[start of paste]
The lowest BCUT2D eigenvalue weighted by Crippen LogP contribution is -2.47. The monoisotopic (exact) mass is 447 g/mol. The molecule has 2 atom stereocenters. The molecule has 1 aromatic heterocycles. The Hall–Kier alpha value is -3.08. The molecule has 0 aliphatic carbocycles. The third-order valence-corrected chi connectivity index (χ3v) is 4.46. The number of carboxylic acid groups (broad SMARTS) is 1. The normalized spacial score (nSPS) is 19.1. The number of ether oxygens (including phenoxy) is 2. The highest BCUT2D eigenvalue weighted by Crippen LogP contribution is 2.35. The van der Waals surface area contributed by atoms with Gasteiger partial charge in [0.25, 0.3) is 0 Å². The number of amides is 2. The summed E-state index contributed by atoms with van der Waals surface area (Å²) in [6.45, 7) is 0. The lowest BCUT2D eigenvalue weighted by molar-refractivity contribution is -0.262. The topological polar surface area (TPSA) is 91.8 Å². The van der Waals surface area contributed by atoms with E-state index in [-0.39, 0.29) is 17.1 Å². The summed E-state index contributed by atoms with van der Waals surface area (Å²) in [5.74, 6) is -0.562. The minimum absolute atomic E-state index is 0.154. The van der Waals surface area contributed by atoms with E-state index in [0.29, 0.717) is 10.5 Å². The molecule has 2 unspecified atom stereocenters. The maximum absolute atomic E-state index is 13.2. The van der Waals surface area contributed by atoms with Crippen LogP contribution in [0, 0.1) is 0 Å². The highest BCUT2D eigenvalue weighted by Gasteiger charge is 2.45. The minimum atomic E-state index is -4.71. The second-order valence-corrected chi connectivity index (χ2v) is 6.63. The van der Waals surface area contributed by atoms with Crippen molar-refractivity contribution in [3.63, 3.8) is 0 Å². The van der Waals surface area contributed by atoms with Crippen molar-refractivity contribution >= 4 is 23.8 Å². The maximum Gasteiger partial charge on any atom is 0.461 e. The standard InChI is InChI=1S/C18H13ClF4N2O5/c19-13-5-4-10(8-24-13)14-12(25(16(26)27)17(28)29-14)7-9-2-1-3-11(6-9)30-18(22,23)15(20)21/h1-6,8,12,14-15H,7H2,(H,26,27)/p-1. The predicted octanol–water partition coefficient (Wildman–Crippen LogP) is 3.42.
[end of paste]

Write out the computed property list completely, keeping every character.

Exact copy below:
The lowest BCUT2D eigenvalue weighted by Crippen LogP contribution is -2.47. The monoisotopic (exact) mass is 447 g/mol. The molecule has 2 atom stereocenters. The molecule has 1 aromatic heterocycles. The Hall–Kier alpha value is -3.08. The molecule has 0 aliphatic carbocycles. The third-order valence-corrected chi connectivity index (χ3v) is 4.46. The number of carboxylic acid groups (broad SMARTS) is 1. The normalized spacial score (nSPS) is 19.1. The number of ether oxygens (including phenoxy) is 2. The highest BCUT2D eigenvalue weighted by Crippen LogP contribution is 2.35. The van der Waals surface area contributed by atoms with Gasteiger partial charge in [0.25, 0.3) is 0 Å². The number of amides is 2. The summed E-state index contributed by atoms with van der Waals surface area (Å²) in [6.45, 7) is 0. The lowest BCUT2D eigenvalue weighted by molar-refractivity contribution is -0.262. The topological polar surface area (TPSA) is 91.8 Å². The van der Waals surface area contributed by atoms with E-state index in [-0.39, 0.29) is 17.1 Å². The summed E-state index contributed by atoms with van der Waals surface area (Å²) in [5.74, 6) is -0.562. The minimum absolute atomic E-state index is 0.154. The van der Waals surface area contributed by atoms with E-state index in [0.29, 0.717) is 10.5 Å². The molecule has 2 unspecified atom stereocenters. The maximum absolute atomic E-state index is 13.2. The van der Waals surface area contributed by atoms with Crippen LogP contribution in [0, 0.1) is 0 Å². The highest BCUT2D eigenvalue weighted by Gasteiger charge is 2.45. The minimum atomic E-state index is -4.71. The second-order valence-corrected chi connectivity index (χ2v) is 6.63. The van der Waals surface area contributed by atoms with Crippen molar-refractivity contribution in [3.63, 3.8) is 0 Å². The van der Waals surface area contributed by atoms with Crippen molar-refractivity contribution >= 4 is 23.8 Å². The maximum Gasteiger partial charge on any atom is 0.461 e. The standard InChI is InChI=1S/C18H13ClF4N2O5/c19-13-5-4-10(8-24-13)14-12(25(16(26)27)17(28)29-14)7-9-2-1-3-11(6-9)30-18(22,23)15(20)21/h1-6,8,12,14-15H,7H2,(H,26,27)/p-1. The predicted octanol–water partition coefficient (Wildman–Crippen LogP) is 3.42.